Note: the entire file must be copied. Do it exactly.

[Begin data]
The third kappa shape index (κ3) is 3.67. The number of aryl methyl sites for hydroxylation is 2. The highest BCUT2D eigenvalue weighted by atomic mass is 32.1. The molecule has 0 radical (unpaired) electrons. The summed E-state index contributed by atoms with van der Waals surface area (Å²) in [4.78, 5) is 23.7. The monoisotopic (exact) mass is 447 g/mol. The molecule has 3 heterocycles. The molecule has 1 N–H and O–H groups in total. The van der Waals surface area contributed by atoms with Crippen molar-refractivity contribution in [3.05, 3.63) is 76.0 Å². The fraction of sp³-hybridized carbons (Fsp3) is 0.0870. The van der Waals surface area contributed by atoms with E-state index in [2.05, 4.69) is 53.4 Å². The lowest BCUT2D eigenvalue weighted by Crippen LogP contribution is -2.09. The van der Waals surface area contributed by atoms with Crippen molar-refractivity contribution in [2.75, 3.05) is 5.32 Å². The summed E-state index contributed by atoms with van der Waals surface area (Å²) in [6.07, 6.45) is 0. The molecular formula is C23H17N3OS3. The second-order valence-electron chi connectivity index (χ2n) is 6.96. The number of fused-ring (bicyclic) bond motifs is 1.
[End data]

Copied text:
The third kappa shape index (κ3) is 3.67. The number of aryl methyl sites for hydroxylation is 2. The highest BCUT2D eigenvalue weighted by atomic mass is 32.1. The molecule has 0 radical (unpaired) electrons. The summed E-state index contributed by atoms with van der Waals surface area (Å²) in [4.78, 5) is 23.7. The monoisotopic (exact) mass is 447 g/mol. The molecule has 3 heterocycles. The molecule has 1 N–H and O–H groups in total. The van der Waals surface area contributed by atoms with Crippen molar-refractivity contribution in [3.05, 3.63) is 76.0 Å². The fraction of sp³-hybridized carbons (Fsp3) is 0.0870. The van der Waals surface area contributed by atoms with E-state index in [2.05, 4.69) is 53.4 Å². The lowest BCUT2D eigenvalue weighted by Crippen LogP contribution is -2.09. The van der Waals surface area contributed by atoms with Crippen molar-refractivity contribution in [2.75, 3.05) is 5.32 Å². The summed E-state index contributed by atoms with van der Waals surface area (Å²) in [6.07, 6.45) is 0. The molecular formula is C23H17N3OS3. The second-order valence-electron chi connectivity index (χ2n) is 6.96. The number of fused-ring (bicyclic) bond motifs is 1.